StateObamaMcCainObama Margin
Why did Obama do so poorly in Kentucky? I’d like to believe it’s because Kentuckians didn’t believe the hype; however, a 15-to-20 point difference between KY and the other members of this former voting block is a bit excessive. More likely, it’s because there is a racist segment of Kentucky’s population; moreso than Ohio and Indiana. I do believe this, and it saddens me.
I also believe that those over in the D camp know this, and that by pushing this issue chances are very good that it will win the seat for Paul in November. This will be a net-zero sum for R’s and D’s, as Republican Jim Bunning is the current office holder.
I believe the goal of those pushing this story is to use the Paul campaign to associate Tea Partiers with both Libertarians and Racists, nationally, to suppress the Republican vote in November, and to swing moderate votes in other states to Democrats.
  • A recent poll showed that Republicans dislike Libertarians (more than Democrats, and Independents like us). So if they can hang a “Libertarian” noose around Tea Party Republicans, they can suppress Republican votes in November.
  • Add in the racial component nationally, so that in states where moderates generally rule the day, guilt by association may drag an additional 5% away from the Republican and give it to the Democrat. And in those states (and in many other races), 5% can decide everything.
It appears the D’s strategy is to intentionally lose the seat in Kentucky held by a Republican today, so that they can stem major losses nationally (an otherwise inevitable result of passing the healthcare bill and perpetual 10%+ unemployment).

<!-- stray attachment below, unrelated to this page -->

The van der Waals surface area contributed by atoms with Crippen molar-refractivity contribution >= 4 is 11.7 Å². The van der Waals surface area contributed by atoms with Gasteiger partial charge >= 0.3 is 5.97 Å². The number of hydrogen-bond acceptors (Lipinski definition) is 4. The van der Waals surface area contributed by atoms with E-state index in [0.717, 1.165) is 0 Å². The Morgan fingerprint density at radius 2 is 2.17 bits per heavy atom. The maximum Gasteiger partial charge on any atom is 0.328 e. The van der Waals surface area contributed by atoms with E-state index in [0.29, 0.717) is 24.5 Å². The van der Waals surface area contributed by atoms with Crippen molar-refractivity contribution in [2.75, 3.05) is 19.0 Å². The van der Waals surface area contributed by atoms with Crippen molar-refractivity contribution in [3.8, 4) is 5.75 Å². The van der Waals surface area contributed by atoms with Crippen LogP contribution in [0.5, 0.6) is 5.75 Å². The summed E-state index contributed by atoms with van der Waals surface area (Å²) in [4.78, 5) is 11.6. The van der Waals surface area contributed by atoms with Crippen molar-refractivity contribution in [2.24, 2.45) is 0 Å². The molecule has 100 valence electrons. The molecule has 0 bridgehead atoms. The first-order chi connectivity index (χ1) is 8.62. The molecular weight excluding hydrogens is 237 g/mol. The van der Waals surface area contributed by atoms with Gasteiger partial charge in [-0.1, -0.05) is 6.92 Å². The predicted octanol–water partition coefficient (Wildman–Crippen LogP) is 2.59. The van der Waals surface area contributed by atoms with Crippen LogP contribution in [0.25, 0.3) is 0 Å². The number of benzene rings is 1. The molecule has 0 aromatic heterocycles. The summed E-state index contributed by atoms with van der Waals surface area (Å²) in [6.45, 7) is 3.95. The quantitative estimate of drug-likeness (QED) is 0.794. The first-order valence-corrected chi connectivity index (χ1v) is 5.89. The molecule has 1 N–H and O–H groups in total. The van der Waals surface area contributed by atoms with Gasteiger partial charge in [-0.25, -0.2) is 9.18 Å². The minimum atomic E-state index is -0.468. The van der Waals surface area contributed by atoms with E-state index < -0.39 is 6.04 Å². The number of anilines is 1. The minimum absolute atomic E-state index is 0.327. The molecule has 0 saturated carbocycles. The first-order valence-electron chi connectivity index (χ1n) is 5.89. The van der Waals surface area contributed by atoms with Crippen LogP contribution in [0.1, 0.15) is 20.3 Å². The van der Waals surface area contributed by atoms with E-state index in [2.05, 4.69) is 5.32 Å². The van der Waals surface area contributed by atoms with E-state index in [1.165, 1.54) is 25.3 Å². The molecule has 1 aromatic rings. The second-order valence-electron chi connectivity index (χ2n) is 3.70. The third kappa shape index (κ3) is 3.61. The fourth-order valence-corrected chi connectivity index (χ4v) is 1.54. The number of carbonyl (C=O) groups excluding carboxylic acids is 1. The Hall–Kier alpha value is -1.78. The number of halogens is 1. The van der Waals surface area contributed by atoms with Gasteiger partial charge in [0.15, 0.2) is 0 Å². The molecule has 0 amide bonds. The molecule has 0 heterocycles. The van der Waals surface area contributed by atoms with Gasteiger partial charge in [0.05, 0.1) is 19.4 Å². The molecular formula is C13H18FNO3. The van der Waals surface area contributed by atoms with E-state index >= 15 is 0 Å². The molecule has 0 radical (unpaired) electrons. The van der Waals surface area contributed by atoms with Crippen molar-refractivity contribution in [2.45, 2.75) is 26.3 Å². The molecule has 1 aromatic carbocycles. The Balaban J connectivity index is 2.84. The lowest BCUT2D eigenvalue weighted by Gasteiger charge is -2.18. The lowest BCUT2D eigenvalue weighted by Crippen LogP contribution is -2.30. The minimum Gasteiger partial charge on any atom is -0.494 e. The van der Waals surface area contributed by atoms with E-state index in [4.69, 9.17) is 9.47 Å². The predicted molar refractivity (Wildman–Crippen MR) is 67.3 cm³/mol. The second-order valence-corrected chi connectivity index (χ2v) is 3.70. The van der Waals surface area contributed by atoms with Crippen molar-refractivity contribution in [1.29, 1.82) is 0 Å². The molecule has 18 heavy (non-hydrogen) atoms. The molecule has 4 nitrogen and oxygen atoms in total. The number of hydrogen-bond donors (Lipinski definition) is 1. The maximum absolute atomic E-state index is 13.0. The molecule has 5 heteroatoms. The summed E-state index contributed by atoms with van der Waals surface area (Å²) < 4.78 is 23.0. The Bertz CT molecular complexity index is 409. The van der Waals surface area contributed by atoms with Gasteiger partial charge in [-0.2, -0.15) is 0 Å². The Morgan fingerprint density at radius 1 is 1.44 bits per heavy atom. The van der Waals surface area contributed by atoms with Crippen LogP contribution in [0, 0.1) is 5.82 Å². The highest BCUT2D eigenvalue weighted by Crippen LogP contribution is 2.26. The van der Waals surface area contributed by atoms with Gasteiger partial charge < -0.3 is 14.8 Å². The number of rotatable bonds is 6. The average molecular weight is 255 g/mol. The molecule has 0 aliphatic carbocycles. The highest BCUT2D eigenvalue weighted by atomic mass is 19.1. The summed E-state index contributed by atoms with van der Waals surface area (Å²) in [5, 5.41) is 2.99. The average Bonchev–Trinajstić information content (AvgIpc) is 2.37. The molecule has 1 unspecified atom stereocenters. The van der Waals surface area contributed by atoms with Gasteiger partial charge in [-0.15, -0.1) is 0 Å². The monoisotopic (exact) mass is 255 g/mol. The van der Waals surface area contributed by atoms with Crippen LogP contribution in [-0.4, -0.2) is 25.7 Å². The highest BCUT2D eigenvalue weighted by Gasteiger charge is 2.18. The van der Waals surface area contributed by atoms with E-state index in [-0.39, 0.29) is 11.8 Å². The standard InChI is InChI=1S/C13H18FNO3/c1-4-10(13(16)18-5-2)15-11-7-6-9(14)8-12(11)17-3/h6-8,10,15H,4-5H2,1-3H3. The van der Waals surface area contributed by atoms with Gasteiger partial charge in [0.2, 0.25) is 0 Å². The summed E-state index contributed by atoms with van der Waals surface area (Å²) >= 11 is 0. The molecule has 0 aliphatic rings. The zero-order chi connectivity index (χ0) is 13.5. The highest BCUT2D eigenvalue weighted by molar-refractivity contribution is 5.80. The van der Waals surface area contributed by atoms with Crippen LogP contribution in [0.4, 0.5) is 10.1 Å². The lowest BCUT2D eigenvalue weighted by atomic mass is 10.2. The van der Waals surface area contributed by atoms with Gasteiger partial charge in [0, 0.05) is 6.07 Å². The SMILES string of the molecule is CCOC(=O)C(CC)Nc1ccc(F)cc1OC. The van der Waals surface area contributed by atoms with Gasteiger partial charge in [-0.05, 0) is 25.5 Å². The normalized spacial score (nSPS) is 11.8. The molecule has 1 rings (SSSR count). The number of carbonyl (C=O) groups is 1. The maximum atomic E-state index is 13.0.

The real problem here, and my real concern (beyond the smearing of the term “libertarian”), is that politics is trumping solutions at the expense of people.
Why are politicians and the media pouring salt in old wounds? Using race as a divisive issue only serves to deepen the divide and repulse those who might otherwise one day awaken to the reality that all men are created equal. We must be careful not to regress, by fighting fights from over half-a-century ago.Please don’t hurt the progress that’s been made by making a political issue out of this! We’re on the right path; please don’t derail it for short-term political gain.
America has made great strides in overcoming bigotry in the past 55 years. Most of my generation (I was born in 1977) and the younger generations are practically unconcerned with race when making decisions. This is a very positive step for all of us. We are beginning to live Dr. King’s dream, a nation where [his children] will not be judged by the color of their skin but by the content of their character.
I’ve personally witnessed the growth of people who have — over time — shed bigoted beliefs and begun to accept people for who they are. It’s indescribablehow happy it makes me to see that happen. It refills my hope that the human race can one day find peace amongst the various divisions along national, cultural, and religious lines.
Have there been set-backs — even recent ones? Yes. In 2008, the KY General Assembly voted to ban the adoption of any children by anyone who wasn’t married, in a not-so-subtle attempt to keep gays from adopting. (Even talk show host Dr. Laura Schlessinger, who is by no means a lefty, believes that this sort of law is a wrong-headed move.)
But generally, we have been changing the hearts and minds of people. We must continue that journey toward true equality, not legislated faux equality.
So, people inevitably have asked me where I and/or the LPKY stand on this issue.
The Libertarian in me agrees with the idea that we shouldn’t be telling private businesses what to do. Admitting this will probably make media pundits (if they even read this) say “See! Rand Paul is a Libertarian!”.
The problem is that it’s just not that cut and dry. Libertarians agree with Republicans and Democrats on various issues, as mentioned in our Clarification on our December 2009 Press Release. Sometimes for the same reasons, and sometimes not.
I am not a bigot. I treat all people the same, until they personally do something to directly threaten or harm me, my family, or my friends.Libertarianism is all about condemning and stopping the initiation of force. It’s a pledge that any member of the Libertarian Party must sign in order to be a member.
Personally, I’d like to know who the bigots are. I’d like to spend my money where the proceeds aren’t going to fund activities that are counterto my own personal beliefs.